All the Hidden Meanings Behind Black Panther's Costumes
Black Panther has been out in local
Of course, who would forget how the cast dressed to the nines on the red carpet for the movie premiere? They were clad in
Black Panther, after all, is not just a superhero movie but also a creative expression of the African culture, as seen in the movie's costume department.
Along with its in-house team headed by Ryan Meinerding, head of visual development, and Anthony Francisco, senior visual development illustrator, Marvel enlisted Oscar-nominated costume designer Ruth Carter to dress and create over a thousand costumes for the Wakanda tribes, royals, warriors, and citizens. Ruth, who’s marking her 30th year in the industry, drew inspiration from African tribes and pop culture to keep the film’s overall aesthetic authentic and modern, fit for the hidden but highly advanced (and never colonized) Wakanda.
#BlackPanther reviews are officially in! The consensus? All hail King T’Challa. ????????The latest #Marvel movie marks a milestone that’s been long coming. It’s a film that’s not “a boilerplate blockbuster window-dressed with African-American faces, but a story fully, joyfully rooted in black culture." Click the link in our bio to read the reactions. ????: Marvel Studios
"What I looked at for Wakanda was the ancient African tribes. We sectioned each part of Wakanda by what tribe inspired that particular area's look,” Ruth explains in an interview. “Then, in pop culture right now, there is a movement called Afropunk. And Afropunk really celebrates dark skin, creative expression. Even MAC right now is doing yellow lipstick and green lipstick and doing these bold
The much anticipated Marvel movie wielded the power of costumes, hair, and makeup to weave and tell the stories of T’challa and Wakanda. Ruth took inspiration from the pre-colonial and untouched culture of Africa to fully encapsulate the tribes in the movie. To do this, she threw herself into heavy research on the original
Furthermore, Fashionista reports that the team “created specific color palettes for each of the Wakandan tribes, like plums and purples for the merchants, referencing the Sub-Saharan Tuareg; green for the river tribe, based on the Suri in Southwestern Ethiopia; and ochre for the mining tribe, inspired by the Himba in Northern Namibia. One of the most breathtaking moments in the movie is filled with saturated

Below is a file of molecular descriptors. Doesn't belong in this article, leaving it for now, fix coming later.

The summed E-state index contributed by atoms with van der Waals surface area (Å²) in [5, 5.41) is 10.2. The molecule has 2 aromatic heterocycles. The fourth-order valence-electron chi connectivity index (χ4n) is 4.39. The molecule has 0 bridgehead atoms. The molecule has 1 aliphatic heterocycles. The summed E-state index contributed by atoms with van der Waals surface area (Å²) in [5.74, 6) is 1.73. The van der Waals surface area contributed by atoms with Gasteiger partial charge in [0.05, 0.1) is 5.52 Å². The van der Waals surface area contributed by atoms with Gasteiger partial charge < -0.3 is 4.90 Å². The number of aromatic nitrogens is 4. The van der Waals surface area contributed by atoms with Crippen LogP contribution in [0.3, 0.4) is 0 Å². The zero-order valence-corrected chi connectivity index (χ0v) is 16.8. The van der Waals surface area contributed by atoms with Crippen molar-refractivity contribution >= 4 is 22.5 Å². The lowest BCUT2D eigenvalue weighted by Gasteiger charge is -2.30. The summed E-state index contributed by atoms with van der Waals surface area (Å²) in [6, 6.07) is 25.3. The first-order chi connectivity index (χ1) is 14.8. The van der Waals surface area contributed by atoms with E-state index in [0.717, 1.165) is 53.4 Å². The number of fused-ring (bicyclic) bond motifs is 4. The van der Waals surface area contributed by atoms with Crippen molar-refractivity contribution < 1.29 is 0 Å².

Below, we put together a spoiler-free breakdown of all African culture references the Black Panther film used in the film:
T'Challa (a.k.a. The Black Panther / The King)
T'Challa gets a Black Panther 2.0 suit, a better and more advanced ebony feline suit compared to his first appearance from Captain America: Civil War. The new suit features nanotechnology and is, of course, powered by
Ruth notes that "the triangle, throughout the continent of Africa, is the sacred geometry. I called it the Okavango pattern and put it all over the suit so that he'd not only be this superhero. He'd be an African king."
Dora Milaje army
The kickass all-female army called Dora Milaje is tasked to protect the royal family. For their costume, the team headed by Anthony (who happens to be a Filipino) "first looked to the comics and then cultural influences from warriors around the world for a modular design that's 80 percent Masai [from southern Kenya and northern Tanzania], five percent samurai, five percent ninja, and five percent Ifugao tribe, from the Philippines, speaking to his heritage," Fashionista writes.
Furthermore, in a video produced by Racked, Ruth reveals that since the members of the army are mostly wearing red, they turned to the Turkana and Himba tribes for inspiration who are Sub-Saharans who put a mixture of oxidized clay, soil, and shea butter all over their skin. Meanwhile, for the beadwork, they looked at Maasai and the South African Ndebele tribe for their distinct neck rings.
“Armed with extensive research — plus a team of more than 100 craftspeople, fabric dyers, tailors, and jewelry makers — Carter created 700 different costumes for the movie that paid homage to a number of different African peoples.” Tap the link in our bio to watch our chat with ‘Black Panther’ costume designer Ruth E. Carter, and buy your tickets right after ????
Nakia, T'Challa, and Okoye Undercover
In a brief moment, the trio transforms into black-tie looks for a brief mission in a casino. However, Fashionista shares that their clothes were not randomly chosen. Their looks reference their Wakandan roots. For example, "Nakia's iridescent chartreuse and navy gown
Ruth reveals that Queen Ramonda's (Angela Bassett) costume fuses together tradition and technology. She shares with Racked, "I took the South African Zulu married woman's hat and we had it 3D-printed."
Lastly, we have Shuri (Letitia Wright), T'Challa's little sister who represents the new Wakanda. Ruth outfitted her based on Shuri's incomparable
*This story originally appeared on Preview.ph
*Minor edits have been made by the Townandcountry.ph editors